5. As an extension to the previous request, we demand the creation of success measures beyond standardized test results that explicitly honor our students of color with the same fervor and commitment we see Aspire leadership has for standardized test results. This can include project-based learning, community service learning, dual language immersion, etc. We understand that there are systems of assessment that our students will need to navigate, but over the last two to three years our professional development has almost exclusively centered alignment of curriculum and instruction to standardized tests. This is particularly troubling considering that the historical roots and rationale for standardized assessment in our country are built on assimilation, the belief in a meritocracy, and the belief that one baseline of knowledge is superior to all other bodies of knowledge.

6. The creation of an Aspire Black Academic Excellence Department, focused on teaching and learning, led by a team of African diaspora leaders who create and facilitate the implementation of an organization-wide plan for Black academic excellence that is inclusive of cultural practices and is beyond just looking at standardized test results. This initiative should be one of our top three organizational priorities. Our Black scholars as a collective have had the lowest student achievement and highest discipline rates, but none of our priorities and systems explicitly support our school leaders and teachers in supporting Black excellence.

7. The creation and/or continuation of regional educator affinity groups (e.g. African diaspora, Latinx, Asian American Pacific Islander, First Nation Native American, LGBTQ, etc.) to support our educators with humanizing and safe spaces to discuss the needs of our students and teammates. In addition to providing space, there must be clear lines of communication to offer feedback to Aspire leadership based on the needs of our students and teammates.

8. A formal three-year strategy to increase proportional representation of African diaspora and Latinx members on the Aspire Board, Aspire Senior Leadership Team, Directors Team, and all Regional Leadership Teams for a more honest reflection of our African diaspora and Latinx student populations. Community members including Aspire teachers, school-site staff, school-site administration, families, and students must be on hiring committees because we are not simply looking for representation. We are looking for people who are actively engaged in building culture that fights back against the culture described in Tema Okun’s essay, referenced later in this letter. Our current hiring processes and protocols do not work if we continue to see the same unintentional discriminatory outcomes in representation.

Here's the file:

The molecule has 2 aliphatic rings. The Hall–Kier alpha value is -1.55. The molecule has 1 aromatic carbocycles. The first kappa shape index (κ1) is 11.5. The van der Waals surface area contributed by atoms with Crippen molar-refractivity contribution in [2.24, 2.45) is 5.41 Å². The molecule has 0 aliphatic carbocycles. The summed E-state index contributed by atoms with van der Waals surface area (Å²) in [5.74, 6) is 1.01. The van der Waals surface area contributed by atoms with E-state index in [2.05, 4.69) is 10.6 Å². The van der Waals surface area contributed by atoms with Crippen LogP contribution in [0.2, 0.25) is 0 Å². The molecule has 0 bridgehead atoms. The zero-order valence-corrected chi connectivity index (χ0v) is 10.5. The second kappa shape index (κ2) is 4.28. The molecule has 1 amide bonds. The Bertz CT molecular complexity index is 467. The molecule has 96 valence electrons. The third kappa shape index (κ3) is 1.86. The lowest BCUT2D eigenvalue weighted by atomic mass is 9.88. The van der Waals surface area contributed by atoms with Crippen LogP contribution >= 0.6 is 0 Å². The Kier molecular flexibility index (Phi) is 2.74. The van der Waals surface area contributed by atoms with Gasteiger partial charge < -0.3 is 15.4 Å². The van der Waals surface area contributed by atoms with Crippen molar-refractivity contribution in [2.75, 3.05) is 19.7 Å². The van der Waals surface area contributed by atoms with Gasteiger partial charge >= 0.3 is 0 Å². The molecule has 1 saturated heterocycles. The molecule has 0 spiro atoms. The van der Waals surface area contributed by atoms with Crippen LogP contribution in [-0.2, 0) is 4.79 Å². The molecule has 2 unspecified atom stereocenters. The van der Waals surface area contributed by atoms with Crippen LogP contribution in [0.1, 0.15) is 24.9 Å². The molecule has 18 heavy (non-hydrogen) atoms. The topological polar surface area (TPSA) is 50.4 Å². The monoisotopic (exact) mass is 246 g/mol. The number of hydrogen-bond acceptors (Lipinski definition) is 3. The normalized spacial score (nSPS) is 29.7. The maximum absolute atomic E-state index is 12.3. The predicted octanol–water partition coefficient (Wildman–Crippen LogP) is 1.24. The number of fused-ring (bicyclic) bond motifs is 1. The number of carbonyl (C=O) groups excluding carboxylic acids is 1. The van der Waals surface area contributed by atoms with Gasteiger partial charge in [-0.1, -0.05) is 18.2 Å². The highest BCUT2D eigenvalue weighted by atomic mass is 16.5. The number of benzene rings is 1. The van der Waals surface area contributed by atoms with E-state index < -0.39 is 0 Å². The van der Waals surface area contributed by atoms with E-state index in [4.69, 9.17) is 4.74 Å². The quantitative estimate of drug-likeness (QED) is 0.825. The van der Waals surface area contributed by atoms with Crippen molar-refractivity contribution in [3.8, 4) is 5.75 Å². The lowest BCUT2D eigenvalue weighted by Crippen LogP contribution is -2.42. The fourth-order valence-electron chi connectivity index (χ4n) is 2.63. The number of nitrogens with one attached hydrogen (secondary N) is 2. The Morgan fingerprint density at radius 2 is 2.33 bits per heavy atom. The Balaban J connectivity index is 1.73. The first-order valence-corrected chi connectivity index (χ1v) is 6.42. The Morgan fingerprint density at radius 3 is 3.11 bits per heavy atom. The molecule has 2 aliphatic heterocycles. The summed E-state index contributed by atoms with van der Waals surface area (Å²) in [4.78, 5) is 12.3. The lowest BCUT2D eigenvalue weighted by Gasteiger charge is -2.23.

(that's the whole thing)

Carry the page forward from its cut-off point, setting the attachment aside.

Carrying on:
9. Formal African diaspora and Latinx leadership development programming that supports our African diaspora and Latinx teammates if they wish to develop as leaders within Aspire Public Schools.

10. Formal professional development and resources to ensure we can prepare school sites to be “sanctuaries” and “safe spaces” for our undocumented students.

11. A re-committed partnership with the National Equity Project, or a similar entity with experience working with organizations around racial dynamics and systems of inequity, so that voices of color are heard and so that there is a third party mediator in supporting our organization around dynamics of race, gender, and other manifestations of power and oppression. Additionally, we’d like our organization to work with this third party to create and use a performance rubric for Aspire.

12. A collective formal political stance, through passage of a Board resolution in favor of Black lives and Black self-determination, LGBTQ human rights, Muslim lives, and the humanity of all other oppressed groups in our school communities.

13. No retribution or disciplinary action be taken on anyone who supports this letter or this work for our communities. It’s precisely that fear that people have in speaking their truth that has silenced and will continue to silence our community members.

Context for the Demands:
Aspire Forward’s Method is Hegemonic in Practice

First, we’d like to establish that we do not believe the problem is necessarily in the goals of Aspire Forward, although there are parts that are problematic and reinforcing of the conditions described in this letter. Instead, our disagreement lies in the method for achieving these goals. With the recent shift to Aspire Forward, we believe the perspectives of people of color have only been more ignored and devalued, which ultimately impacts our young people and the ways we see our own career longevity within the organization. Although we write this letter as a coalition of people of color, we also see a negative impact on the wellbeing of some of our white allies. The shift has been experienced as top-down decision-making with minimal regard for the assets, experiences, or voices of community members. Although this seems to be the culture at Aspire recently, it’s been heightened by our Aspire Forward initiative. We understand that there were working groups that informed Aspire Forward , but the perspectives of people of color–already decentered in our organization–were a minority in representation in these working groups, thus, objectively speaking, had disproportionately less influence on the program we provide for our majority student of color population. We also question the facilitation of dialogue, decision-making within these working groups, inclusivity of disparate voices, and how these working groups were organized. When we’ve voiced dissonance or disagreement, we’ve been met with responses like: